Yoga scholars confirm that postures and practices have evolved and advanced over time to meet the needs of modern participants. Indeed, most of the postures now widely used in the modern yoga sessions are not incorporated in the ancient texts (Cushman, 1999). Modern yoga postures have been designed to emphasize on physical fitness and therapeutic affects most of which result in body relaxation and stress release. It seeks to acquire the participant’s full dedication to a particular task while fully understanding that the particular pose is irrelevant which establishes a connection between the participant’s body and nature hence reducing stress. Transformation of yoga towards modern basics is important in the development of methods of stress management. However, this is not to say that honoring tradition is not important. It is also important for yoga therapists to maintain some of the classical objectives of yoga such as the quest for awakening since it have an overall effect of improving individual’s welfare which significantly reduces incidences of stress (Cushman 1999).
Yoga and healthy lifestyles
In the modern world, yoga has assumed a vital role in mental health improvement as well as improvement in the quality of life due to its effectiveness in the treatment of various psychiatric and psychosomatic disorders (Sharma et al., 2008). With various techniques of approaching life being devised, yoga has been widely adopted to promote fitness, comfort and relaxation which have served to promote health and wellbeing of its practitioners (Sharma et al., 2008).
Yoga interventions can be evaluated both in clinical and social sense (Lafaille, 1997). A study conducted on yoga practitioners in a sample population in Netherlands confirmed that yoga was mainly practiced by middle aged women and the drop out rates were also high among the same age group. The practice was found to be most common among the social middle class who were grouped according to their profession, level of education as well as the area of residence. The study further revealed that relaxation and body exercises were the major priorities of yoga practice which was followed by meditation, awareness of inner experiences and healthy diet (Lafaille, 1997). The data derived from the study revealed that the number of psychosomatic illnesses and complaints reduced during the first year of practicing yoga by the subjects with a significant portion of the subjects reporting reduction in the number of psychological illnesses. The study also revealed evidence of significant changes in health status of individuals with the main changes being exhibited in the psychosomatic field (Lafaille, 1997).
We live in a world of crisis. People in the contemporary society find themselves in crisis regarding character and discipline, faith, and finances which serve to further complicate life. These hardships elicit stressful stimuli to the body which when experienced on a constant basis may lead to detrimental effects on the overall health and well being of an individual. Stress has therefore become one of the major health concerns of the modern world. Scientists has developed numerous methods ranging from clinical to behavioral based processes in an attempt to prevent stress and stress related disorders which have become very common in the modern age.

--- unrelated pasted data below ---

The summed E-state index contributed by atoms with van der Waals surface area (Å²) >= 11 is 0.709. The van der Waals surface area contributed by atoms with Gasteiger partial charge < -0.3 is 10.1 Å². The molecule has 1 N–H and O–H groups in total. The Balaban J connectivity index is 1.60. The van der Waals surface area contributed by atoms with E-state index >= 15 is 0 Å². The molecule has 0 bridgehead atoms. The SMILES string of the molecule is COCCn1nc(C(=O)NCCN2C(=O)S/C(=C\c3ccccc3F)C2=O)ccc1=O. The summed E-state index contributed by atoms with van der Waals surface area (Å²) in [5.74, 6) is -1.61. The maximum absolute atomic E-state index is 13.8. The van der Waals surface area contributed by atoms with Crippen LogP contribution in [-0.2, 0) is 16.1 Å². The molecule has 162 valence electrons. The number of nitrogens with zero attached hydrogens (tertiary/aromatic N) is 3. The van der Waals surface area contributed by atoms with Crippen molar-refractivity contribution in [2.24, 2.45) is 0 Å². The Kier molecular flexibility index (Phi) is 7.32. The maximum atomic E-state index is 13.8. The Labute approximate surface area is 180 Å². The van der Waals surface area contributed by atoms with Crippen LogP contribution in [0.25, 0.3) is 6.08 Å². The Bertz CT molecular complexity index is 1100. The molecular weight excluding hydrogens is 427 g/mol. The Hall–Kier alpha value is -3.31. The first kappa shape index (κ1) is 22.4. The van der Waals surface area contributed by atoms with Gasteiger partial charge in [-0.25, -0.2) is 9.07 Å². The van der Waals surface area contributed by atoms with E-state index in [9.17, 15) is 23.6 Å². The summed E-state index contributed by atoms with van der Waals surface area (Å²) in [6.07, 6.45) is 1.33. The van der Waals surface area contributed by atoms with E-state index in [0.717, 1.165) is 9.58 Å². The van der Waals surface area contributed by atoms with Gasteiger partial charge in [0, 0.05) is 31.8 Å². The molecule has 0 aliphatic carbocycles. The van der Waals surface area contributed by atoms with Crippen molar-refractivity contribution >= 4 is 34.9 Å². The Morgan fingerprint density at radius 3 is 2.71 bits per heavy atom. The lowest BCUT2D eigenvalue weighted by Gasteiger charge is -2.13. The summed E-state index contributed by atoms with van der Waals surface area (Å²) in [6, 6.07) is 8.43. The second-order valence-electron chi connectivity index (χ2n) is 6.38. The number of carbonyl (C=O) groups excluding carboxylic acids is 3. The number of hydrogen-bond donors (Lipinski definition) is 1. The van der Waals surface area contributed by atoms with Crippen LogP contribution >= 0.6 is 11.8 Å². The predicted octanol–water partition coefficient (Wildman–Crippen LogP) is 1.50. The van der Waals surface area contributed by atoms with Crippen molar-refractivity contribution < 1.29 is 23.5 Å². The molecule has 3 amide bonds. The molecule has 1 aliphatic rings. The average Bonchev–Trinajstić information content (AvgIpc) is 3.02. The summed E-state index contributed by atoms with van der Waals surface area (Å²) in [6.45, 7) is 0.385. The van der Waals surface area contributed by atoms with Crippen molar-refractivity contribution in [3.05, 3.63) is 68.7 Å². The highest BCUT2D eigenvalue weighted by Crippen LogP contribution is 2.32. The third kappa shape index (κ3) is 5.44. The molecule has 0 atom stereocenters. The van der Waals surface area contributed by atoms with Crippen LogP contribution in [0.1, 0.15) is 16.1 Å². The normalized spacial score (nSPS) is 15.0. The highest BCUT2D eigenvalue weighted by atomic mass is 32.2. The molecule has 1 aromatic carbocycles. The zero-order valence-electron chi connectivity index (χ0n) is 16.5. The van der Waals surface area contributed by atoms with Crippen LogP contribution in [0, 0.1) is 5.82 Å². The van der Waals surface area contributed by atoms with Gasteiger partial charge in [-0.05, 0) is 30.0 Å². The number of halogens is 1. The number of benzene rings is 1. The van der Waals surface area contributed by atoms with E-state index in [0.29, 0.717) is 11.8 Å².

Mindfulness based stress management programs have become especially popular in the world due to their proven natural effectiveness and their relatively lower cost. Yoga, an ancient Indian religious discipline which originally aimed at developing a connection between self and the impersonal component of nature has been widely adopted in the western and other secular cultures as a means of relaxation and promotion of good health. Although the technique has been received by a lot of criticism from the conservatives and varying religious groups, it has achieved remarkable success in reducing stress levels in various groups of people as well as improving their well being explains its popularity especially in the Western world.
Yoga has been proven to effectively reduce stress levels through various empirical studies. According to research, yoga intervention has been used to effectively manage depression through its rhythmic breath regulation exercises. Kundalini yoga has proven effective in alleviating fear among cancer patients and treatment of other psychiatric disorders through its meditation exercises. Sudarshan Kriya yoga has been proven to successfully treat anxiety through its emphasis on breath regulation exercises, meditation and vegetarian diet while Hatha yoga, commonly known for its physical exercises and postures has been found to reduce stress levels of stress and improve mood among its practitioners.
Critics of yoga technique as a stress management tool claim that the exercise only serves to temporarily solve dilute the subject’s problems and fails to provide a long term solution to the real issues that often cause stress to the individual. The critics further claim that the practice is incompatible with various religious and cultural orientations of the modern secular world due to its deep rooted spiritual orientation. However, yoga practice has been widely adopted in the Western culture which has edited out the spiritual component of yoga and emphasized more on the physical and clinical importance of yoga. Currently, yoga has emerged as a way of life and it is associated with improved health conditions and social status in the western society with most of its practitioners falling in the middle social class.
The future of yoga in the western world appears to be promising. The practice has been incorporated in various clinical and therapeutic procedures and has become widely accepted means of relieving stress and achieving relaxation. Since its postures and meditation exercises have proven effective in boosting the body’s immune system and reducing the levels of stress causing hormones, modern yoga instructors continue to emphasize on these exercise during the yoga sessions which has served to increase the number of people in preference of yoga intervention as a stress management technique.